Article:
Trucking weathered a lackluster third quarter only to be hit by a hurricane. Hurricane Sandy slammed into the East Coast just as motor carriers anticipated a fourth quarter surge in shipping, basically shutting down the Northeast.
Truck traffic will bounce back in the storm’s wake, as relief shipments are rushed to a region stretching from North Carolina to Maine. Consumer demand depressed during the storm will likely spring back as well as the holidays approach.
The storm’s eventual impact on the economy is complex, with physical and economic damage likely to cost tens of billions of dollars. The post-Sandy recovery, however, could generate billions of dollars in economic activity, and freight.
Even before the storm reached shore, trucking companies such as U.S. Xpress Enterprises were preparing to move emergency supplies into the stricken region. “We have spent the last few days preparing by moving equipment from harm’s way from Maryland through New England,” U.S. Xpress President John White said on Oct. 29. “Freight flows continue to move and of course we are responding with emergency relief loads both for the government and for our customers.”
As the storm hit shore, the Chattanooga, Tenn.-based truckload carrier had more than 200 loads of relief merchandise heading north and east. “These loads are being moved from the Southeast and Midwest either to staging areas or direct to customer DC locations for redeployment after the effects of the storm are known,” White said.
No one wants to benefit from the misfortune of others, but motor carriers will welcome any post-Sandy surge in freight shipping. So far, trucking’s peak shipping season has been little more than a bump. The typical seasonal pickup in August didn’t happen, and freight demand increased a scant 0.4 percent in September, according to the seasonally adjusted For-Hire Truck Tonnage Index from the American Trucking Associations. Slackening spot market demand, which hit record highs earlier this year, indicated larger for-hire carriers had more capacity for customer freight and were handling it under contract.
“It’s not like it’s bad out there, but it’s not like there’s any noticeable pickup” in the freight economy, said Bradley S. Jacobs, chairman and CEO of XPO Logistics. “There’s no crisis in trying to find capacity, but there’s no glut of capacity either.”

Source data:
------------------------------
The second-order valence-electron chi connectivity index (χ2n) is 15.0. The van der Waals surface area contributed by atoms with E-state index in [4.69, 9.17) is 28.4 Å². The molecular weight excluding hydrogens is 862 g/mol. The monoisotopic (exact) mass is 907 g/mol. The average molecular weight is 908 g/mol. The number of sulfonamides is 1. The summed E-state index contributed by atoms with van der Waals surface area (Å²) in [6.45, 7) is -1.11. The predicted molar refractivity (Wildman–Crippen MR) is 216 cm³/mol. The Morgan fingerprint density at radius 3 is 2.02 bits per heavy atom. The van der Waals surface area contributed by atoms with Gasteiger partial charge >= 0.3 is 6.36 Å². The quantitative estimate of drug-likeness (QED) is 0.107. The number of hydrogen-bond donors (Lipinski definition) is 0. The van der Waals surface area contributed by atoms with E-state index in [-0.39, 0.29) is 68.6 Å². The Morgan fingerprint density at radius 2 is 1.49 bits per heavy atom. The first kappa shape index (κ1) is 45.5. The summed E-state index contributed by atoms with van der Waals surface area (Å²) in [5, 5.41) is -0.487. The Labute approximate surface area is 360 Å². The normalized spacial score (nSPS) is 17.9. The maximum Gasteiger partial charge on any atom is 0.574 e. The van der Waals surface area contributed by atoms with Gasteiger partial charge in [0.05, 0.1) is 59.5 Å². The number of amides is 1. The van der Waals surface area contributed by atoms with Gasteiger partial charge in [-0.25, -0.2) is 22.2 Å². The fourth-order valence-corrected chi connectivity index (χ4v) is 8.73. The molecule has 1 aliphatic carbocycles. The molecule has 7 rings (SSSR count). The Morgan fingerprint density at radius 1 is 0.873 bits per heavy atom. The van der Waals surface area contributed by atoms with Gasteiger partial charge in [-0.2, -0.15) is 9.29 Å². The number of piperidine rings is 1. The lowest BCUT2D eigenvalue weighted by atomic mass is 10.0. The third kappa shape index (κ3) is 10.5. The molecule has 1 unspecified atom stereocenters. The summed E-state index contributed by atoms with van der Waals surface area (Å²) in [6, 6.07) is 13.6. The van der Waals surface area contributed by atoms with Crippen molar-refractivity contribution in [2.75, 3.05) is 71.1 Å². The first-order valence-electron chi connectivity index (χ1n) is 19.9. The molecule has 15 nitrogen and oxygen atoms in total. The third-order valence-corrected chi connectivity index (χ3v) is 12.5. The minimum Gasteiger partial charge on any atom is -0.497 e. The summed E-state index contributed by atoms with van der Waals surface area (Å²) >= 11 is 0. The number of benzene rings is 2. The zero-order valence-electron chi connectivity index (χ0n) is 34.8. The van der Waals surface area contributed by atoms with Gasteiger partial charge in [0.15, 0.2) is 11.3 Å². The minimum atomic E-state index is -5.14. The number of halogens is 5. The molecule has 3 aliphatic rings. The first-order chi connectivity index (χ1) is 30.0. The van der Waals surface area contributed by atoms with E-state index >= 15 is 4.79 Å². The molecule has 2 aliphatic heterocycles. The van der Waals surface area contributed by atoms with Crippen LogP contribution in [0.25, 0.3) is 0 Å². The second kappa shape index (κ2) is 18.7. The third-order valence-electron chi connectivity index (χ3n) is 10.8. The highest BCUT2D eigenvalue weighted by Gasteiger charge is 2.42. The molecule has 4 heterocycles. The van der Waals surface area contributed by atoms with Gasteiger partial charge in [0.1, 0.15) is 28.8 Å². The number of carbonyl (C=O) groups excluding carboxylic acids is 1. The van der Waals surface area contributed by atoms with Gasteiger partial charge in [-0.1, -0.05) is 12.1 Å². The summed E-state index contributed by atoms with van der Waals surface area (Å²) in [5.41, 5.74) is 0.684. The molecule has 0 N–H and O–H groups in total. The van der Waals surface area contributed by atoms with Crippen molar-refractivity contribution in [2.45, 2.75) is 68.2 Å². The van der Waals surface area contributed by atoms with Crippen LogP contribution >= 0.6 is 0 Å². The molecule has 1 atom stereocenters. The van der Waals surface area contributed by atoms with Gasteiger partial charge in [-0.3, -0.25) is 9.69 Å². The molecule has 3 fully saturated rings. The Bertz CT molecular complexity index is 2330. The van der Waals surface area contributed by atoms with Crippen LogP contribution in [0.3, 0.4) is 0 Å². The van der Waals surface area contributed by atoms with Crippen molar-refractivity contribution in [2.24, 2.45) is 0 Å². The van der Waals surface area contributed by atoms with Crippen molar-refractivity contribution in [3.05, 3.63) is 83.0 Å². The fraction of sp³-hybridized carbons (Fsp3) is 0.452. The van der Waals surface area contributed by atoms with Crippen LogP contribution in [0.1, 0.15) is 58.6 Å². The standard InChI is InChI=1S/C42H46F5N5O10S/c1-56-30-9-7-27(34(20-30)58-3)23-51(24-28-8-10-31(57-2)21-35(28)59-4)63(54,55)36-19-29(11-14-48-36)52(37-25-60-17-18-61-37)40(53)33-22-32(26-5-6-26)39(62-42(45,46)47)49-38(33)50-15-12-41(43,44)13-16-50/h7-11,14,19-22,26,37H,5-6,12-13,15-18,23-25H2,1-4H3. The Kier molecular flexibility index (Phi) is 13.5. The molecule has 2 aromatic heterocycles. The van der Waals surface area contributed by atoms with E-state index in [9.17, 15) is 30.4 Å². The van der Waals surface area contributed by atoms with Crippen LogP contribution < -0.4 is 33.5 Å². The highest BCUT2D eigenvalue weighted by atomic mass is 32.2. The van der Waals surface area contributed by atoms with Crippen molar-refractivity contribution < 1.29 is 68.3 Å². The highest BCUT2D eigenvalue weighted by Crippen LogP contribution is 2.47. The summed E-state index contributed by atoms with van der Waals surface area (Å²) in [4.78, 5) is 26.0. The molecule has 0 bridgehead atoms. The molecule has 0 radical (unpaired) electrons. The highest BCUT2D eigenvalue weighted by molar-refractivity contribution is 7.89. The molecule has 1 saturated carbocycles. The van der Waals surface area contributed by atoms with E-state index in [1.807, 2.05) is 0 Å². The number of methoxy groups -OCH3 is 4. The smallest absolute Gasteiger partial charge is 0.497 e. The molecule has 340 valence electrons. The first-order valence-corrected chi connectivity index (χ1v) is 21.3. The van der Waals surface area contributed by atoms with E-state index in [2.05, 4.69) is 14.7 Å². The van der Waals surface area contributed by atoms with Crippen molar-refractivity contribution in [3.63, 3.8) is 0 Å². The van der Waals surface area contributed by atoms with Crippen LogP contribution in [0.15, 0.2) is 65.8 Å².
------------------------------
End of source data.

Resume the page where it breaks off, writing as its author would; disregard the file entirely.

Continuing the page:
As a result, “we’re able to cover loads quicker,” he said. “I look at the load board at the end of the day, and it’s pretty much cleaned up by noon these days.”
Year-over-year, however, the ATA’s tonnage index rose only 2.4 percent in September, the smallest annualized increase since December 2009. That’s a big orange caution sign on the road to economic recovery.
“The year-over-year deceleration in tonnage continued during September, although I was encouraged that the seasonally adjusted index edged higher from August,” ATA Chief Economist Bob Costello said.
Costello expects for-hire truck tonnage to increase 3.5 percent this year compared with 2011, and notes that flattening manufacturing output and higher levels of inventory in shipper supply chains are eating into any increase in tonnage.
By the end of the third quarter, the truckload sector seemed to have entered a dead calm. “We did not see a pickup in mid-August similar to prior year industry seasonal patterns,” Swift Transportation, the largest U.S. truckload carrier, said in an Oct. 22 letter to shareholders. “Freight trends for October 2012 to date have continued to trend below levels for the same period in 2011,” Werner Enterprises, the third-largest truckload operator, said in its third quarter earnings statement.
“The freight environment during the year, and especially the third quarter, has not been nearly as robust as we had hoped,” Swift CEO Jerry Moyes, COO Richard Stocking and CFO Ginnie Henkels said in their letter to shareholders.
Swift’s third quarter performance highlights many trends shaping the truckload business as 2012 rolls to a finish: slow growth in freight demand, slimmer profits, higher fuel and driver costs but better underlying operational management.
Swift’s trucking revenue, excluding fuel surcharges, fell 1.4 percent year-over-year in the third quarter to $600.7 million. Net profit dropped 10 percent to $27.6 million, while total revenue was nearly flat, rising 0.8 percent to $871.1 million.
However, Swift’s weekly trucking revenue per tractor increased 3.6 percent year-over-year to $3,165, an improvement over the 3.5 percent increase in last year’s third quarter.
Trucking revenue per loaded mile increased 2 percent in the quarter, and is expected to rise 2 to 3 percent in 2012. Those increases underscore improved line management and productivity at the company, improvements evident at many truckload carriers since the recession ended three years ago. Swift improved utilization and got more money out of its equipment while running 213 fewer tractor-trailers than in the second quarter and 738 fewer trucks than the third quarter of 2011.
On average, the company’s capacity was down 4.9 percent year-over-year. The percentage of miles its trucks run empty dropped to 11.4 percent, Swift’s lowest quarterly deadhead mileage percentage since the third quarter of 2006.
Swift saw some encouraging signs developing in the early fourth quarter. “We did experience a slight uptick in the last week of September, which has continued through the first couple weeks of October,” the carrier said. “We believe that freight volumes will remain on this trend through the holiday season.”
That’s good news for other truckload carriers and shippers looking for a fourth quarter bounce and stronger-than-expected finish to a disappointing year. And Swift Transportation is one of the companies Forbes magazine suggests could get a boost on Wall Street from hurricane reconstruction.